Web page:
The Consumer Financial Protection Bureau (CFPB) will halt efforts made by the agency’s previous director to change its name to match the original designation it was given in 2010’s Dodd–Frank Wall Street Reform and Consumer Protection Act. This is according to an email sent by new CFPB director Kathleen L. Kraninger to agency employees on Wednesday.
According to the email obtained by The Hill, Kraninger cited mounting costs and confusion as two primary reasons not to proceed with the name change, an effort that began under her predecessor and incoming Acting White House Chief of Staff Mick Mulvaney last March. Mulvaney’s aim was to reportedly align the agency’s name with the one given in Title X of the Dodd-Frank Act, which was the “Bureau of Consumer Financial Protection” (BCFP).
“I care much more about what we do than what we are called,” Kraninger reportedly told CFPB staffers in the email. “While I certainly understand why [Acting Director Mulvaney] emphasized following the letter of the law, I also understand that there are a variety of issues to take into consideration.”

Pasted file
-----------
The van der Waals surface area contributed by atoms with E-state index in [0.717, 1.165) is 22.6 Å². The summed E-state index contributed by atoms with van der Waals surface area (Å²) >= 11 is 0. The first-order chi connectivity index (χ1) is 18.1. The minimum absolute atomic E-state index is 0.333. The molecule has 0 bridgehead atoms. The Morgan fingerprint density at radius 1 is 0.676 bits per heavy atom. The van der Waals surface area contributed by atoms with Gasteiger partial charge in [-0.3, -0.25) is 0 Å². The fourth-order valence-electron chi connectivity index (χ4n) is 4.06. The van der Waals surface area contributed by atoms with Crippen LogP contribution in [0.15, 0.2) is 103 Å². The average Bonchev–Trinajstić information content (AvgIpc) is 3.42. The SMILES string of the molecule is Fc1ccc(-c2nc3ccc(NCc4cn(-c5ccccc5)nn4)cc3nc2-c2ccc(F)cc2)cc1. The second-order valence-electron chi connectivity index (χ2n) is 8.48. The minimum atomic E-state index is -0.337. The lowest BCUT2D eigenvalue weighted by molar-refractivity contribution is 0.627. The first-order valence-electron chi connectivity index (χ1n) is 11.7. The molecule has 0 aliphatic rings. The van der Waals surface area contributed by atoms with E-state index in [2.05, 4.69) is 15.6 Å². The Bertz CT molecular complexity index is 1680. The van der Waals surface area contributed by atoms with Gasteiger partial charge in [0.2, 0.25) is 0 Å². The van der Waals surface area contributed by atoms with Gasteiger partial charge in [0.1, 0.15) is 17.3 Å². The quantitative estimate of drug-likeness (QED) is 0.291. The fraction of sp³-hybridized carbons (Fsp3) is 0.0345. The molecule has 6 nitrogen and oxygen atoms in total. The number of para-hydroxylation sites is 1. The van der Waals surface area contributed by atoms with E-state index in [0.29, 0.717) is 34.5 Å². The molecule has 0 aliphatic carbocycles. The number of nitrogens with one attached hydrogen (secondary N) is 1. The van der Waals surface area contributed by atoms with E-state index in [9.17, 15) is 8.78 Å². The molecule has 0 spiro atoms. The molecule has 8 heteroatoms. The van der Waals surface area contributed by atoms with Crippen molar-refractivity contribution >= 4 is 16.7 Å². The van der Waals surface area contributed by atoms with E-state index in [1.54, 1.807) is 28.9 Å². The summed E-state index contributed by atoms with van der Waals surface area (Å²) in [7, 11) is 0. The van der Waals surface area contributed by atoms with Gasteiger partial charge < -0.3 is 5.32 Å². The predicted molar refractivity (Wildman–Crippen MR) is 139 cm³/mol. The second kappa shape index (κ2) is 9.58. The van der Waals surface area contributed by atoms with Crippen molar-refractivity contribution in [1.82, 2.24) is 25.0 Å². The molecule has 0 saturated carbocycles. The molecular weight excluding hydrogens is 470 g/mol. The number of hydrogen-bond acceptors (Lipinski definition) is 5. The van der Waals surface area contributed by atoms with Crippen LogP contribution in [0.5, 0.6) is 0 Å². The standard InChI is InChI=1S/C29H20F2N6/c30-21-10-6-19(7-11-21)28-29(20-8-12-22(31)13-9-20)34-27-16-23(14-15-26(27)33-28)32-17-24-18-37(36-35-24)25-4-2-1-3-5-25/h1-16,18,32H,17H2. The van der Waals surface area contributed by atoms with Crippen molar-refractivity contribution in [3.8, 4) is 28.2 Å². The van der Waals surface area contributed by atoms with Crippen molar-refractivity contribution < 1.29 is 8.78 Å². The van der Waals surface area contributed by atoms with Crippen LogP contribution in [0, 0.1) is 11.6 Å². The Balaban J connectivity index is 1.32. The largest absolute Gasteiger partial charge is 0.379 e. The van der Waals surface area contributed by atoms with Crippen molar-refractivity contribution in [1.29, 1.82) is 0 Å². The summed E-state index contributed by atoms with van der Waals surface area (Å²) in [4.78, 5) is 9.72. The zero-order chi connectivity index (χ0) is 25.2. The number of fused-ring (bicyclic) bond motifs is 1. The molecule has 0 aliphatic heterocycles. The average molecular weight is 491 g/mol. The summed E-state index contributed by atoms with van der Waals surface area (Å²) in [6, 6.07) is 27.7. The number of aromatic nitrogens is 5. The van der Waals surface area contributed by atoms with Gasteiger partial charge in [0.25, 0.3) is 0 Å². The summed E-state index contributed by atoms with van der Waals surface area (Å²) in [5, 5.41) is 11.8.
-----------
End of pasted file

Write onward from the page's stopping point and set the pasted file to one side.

Kraninger also revealed that official government documentation will contain the name preferred by Mulvaney along with a new seal, which will be used in official reports and other items that are specific to the office of the agency’s director. All public-facing materials, however, will maintain the use of the CFPB name and branding.
“We have a legal name but will be using our colloquial name and the branded acronym ‘CFPB.’ Many of us have legal names but use nicknames without much confusion,” Kraninger explained, going on to cite her use of the name “Kathy” as opposed to her legal name of “Kathleen.”
Critics of the name change offered that it was instituted by Mulvaney in the first place in an attempt to emphasize its bureaucratic nature over its emphasis on consumers. The name change has also been the subject of scrutiny from Democratic lawmakers, including Senator Elizabeth Warren (D-MA), who recently vowed to investigate the name-changing initiative which she called “wasteful” and “harmful.”
“The failure to justify the name change, combined with the failure to follow basic procedural rules, the wasteful expenditures, and the confusing implementation suggest a serious breakdown in the policy-making process at the CFPB,” wrote Senator Warren in her letter to CFPB Inspector General Mark Bialek to encourage an investigation.
Public reports cited by Warren in her letter also estimated the cost of implementing a CFPB name change at between “$9 million and $19 million and would also cost banks, lenders and other financial services firms subject to CFPB supervision roughly $300 million total,” as noted by the letter’s accompanying press release.
Written by Chris Clow